Now that a solution to the Lake Nipissing fishery is in motion, it’s time to turn our collective efforts towards addressing the other, more significant issue that came about during the Lake Nipissing fisheries crisis.
On a regular basis, First Nation people in Nipissing First Nation have faced blatant, hard-hitting criticism and racism arising from the fisheries debate. Racism has manifest itself by becoming socially acceptable in everyday dialogue and among users of social media.
The health of Lake Nipissing is a serious issue and addressing the fishery needs to happen. But this issue pales in comparison to the issue of racism, discrimination and hatred. This has far greater negative impact on our society and on our people.
Racism in any of its forms is unacceptable and needs to be dealt with. There is an urgent need for a focussed anti-racism initiative in North Bay to address the fall-out from the fisheries issue and bridge the gap between the Anishinaabe community and our neighbours.
We need to build on the good work that has already taken place and address this heinous monster that has reared it’s ugly head.
Don Curry, Executive Director of the North Bay Multi-Cultural Centre and Maurice Switzer, a renowned Mississauga public educator, have done a commendable job in exploring the topic a few years back. I was proud to be a part of the important work that was done to analyze the issue of racism targeting Anishinaabe people. However, specific and comprehensive follow-up to their study has not taken place, mainly due to funding constraints.
I feel that a new, and focussed anti-racism initiative should encompass Treaty education, Canadian-Aboriginal history, a cultural exchange and focussed and wide-spread Anishinaabe awareness training. It should be integrated in the schools, as well as with businesses and community organizations. It should focus on healing and fostering understanding between our communities. It should also involve feasting and celebrating – and the best parts of Anishinaabe culture.
The youth and Elders should be a part of such an initiative. The initiative should be based in the culture and values of our people – so that we may share the beauty or our ways of life to all people in our area.
We aren’t just spears and gill nets. We don’t let our fish rot and we don’t waste fish. We are a kind, generous and hospitable people, wanting to share with our neighbours.
We have a lot to share, including the realities and facts about Aboriginal law and our perspectives on our rights.
Aboriginal and Treaty rights are as inalienable as the right to free speech, the right to religion and the right to liberty and freedom. They’re rights that come from the Creator and are very sacred to us.
But on a regular basis during this fisheries crisis, we’ve seen finger pointing. We’ve seen people calling for the arbitrary elimination of our rights. We’ve seen our neighbours generalize about our people using contemporary stereotypes and highly racialized commentary.
The sad reality is that many of these people don’t understand or don’t care that Aboriginal and Treaty rights are legal rights. They are a part of Canadian law, defended in the Supreme Court and protected by the Constitution.
The subject of eliminating the legal rights of another, by arbitrary act of an oppressor, is not and should not be acceptable commentary.
I’m very concerned that such commentary and unchecked racism is becoming wider spread, socially acceptable and is reinforcing intolerant attitudes in the community.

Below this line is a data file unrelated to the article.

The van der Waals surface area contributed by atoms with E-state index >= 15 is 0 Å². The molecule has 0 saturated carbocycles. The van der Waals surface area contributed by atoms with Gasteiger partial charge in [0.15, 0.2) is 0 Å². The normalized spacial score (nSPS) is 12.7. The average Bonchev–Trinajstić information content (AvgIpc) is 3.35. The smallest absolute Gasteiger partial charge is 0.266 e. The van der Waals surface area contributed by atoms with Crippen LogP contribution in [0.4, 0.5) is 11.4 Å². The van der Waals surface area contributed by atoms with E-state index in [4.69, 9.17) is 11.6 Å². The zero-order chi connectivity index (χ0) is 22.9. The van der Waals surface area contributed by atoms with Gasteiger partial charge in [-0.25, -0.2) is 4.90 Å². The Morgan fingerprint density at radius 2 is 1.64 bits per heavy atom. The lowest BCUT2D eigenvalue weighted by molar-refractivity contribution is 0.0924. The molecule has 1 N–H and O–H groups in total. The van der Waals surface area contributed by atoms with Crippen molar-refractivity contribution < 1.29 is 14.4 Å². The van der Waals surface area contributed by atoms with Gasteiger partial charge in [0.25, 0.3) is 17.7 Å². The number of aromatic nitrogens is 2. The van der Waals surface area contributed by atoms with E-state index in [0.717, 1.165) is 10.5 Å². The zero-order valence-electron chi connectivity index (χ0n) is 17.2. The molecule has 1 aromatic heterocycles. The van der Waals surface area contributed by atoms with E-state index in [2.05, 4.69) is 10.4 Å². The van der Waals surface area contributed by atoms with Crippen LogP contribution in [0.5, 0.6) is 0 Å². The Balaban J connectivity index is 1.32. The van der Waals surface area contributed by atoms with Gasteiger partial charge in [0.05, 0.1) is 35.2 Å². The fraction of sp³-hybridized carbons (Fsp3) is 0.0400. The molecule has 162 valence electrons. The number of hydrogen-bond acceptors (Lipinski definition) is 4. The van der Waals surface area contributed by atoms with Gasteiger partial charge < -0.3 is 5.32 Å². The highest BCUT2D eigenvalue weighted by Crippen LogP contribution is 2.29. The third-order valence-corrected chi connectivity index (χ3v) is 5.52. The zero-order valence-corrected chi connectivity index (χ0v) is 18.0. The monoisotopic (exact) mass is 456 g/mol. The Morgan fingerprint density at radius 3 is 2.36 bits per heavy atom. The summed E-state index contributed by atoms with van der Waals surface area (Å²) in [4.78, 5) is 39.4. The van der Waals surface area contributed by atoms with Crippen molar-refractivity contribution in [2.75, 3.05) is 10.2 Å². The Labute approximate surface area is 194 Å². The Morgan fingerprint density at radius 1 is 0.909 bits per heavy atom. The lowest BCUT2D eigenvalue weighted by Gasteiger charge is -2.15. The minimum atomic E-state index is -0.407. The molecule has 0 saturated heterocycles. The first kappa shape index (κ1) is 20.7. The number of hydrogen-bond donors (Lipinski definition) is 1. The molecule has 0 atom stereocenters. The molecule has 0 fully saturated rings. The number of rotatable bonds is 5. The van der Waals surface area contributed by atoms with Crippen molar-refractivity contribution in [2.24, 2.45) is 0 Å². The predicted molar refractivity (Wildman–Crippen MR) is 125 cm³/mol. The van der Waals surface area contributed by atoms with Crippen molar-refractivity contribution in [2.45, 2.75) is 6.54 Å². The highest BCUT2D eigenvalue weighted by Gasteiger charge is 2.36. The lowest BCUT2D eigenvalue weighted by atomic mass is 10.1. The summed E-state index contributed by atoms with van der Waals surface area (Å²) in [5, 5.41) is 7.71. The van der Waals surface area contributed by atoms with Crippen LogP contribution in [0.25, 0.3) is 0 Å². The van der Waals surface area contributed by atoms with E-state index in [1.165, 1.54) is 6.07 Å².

If you hear something, no matter how heinous, over and over again, it starts to seem okay. It seems acceptable to use disparaging comments on a public Facebook page, or in the online comments section. Everyone else is doing it, so others feel they can vent their vitriol, ignorance and hostility of First Nations. I find this unacceptable, offensive and hurtful. It is wrong.
Anishinaabe children hear that they are the cause of “a slaughter” on the Lake. They open Facebook and read that they are “raping” the Lake.
These are words from the very people organizing on social media. These are also the people on stage, at the front of the crowd, inciting action from dozens of angry residents. If this were the south, fifty years ago, they would conclude their rally by marching into Duchesnay Village looking for someone to make a example of.
All Canadians and all local residents, need to stand up and say something about such racist commentary and attitudes. People shouldn’t sit idly by and be complacent when seeing and reading this kind of racism.
We need to learn from history.
For a generation, people on the outskirts of Brantford watched, day-after-day, First Nations children marched into the Mush Hole (a residential school) and didn’t say anything.
During the war, people in eastern Europe seen trainloads of Jewish people, being shipped off in railway cars bound for extermination camp, and didn’t do anything.
Today, thousands of social media users, right here in our area, see and read these comments, week after week. And didn’t say anything about it.
It’s not right. It can’t be right. But it’s happening right here, right now, in our area, by our neighbours. We all have to do something about it.
I wish to say a heartfelt ‘chi-miigwetch’ (big thank) to those social media users and good neighbours who stand up for what is right and say something about racism. There are still a lot of good people out there.
When it comes to the fisheries issues, we are all on the same side. We want to find out who is responsible for these offenses and bring them to justice. We want to see our Lake flourish and see the walleye restored to abundance and health. There are many of us are happy to see our First Nation ban gill nets and see the commercial fishery curbed. But none of this should come at the expense of our rights or the dignity of Nbisiing Anishinaabeg people.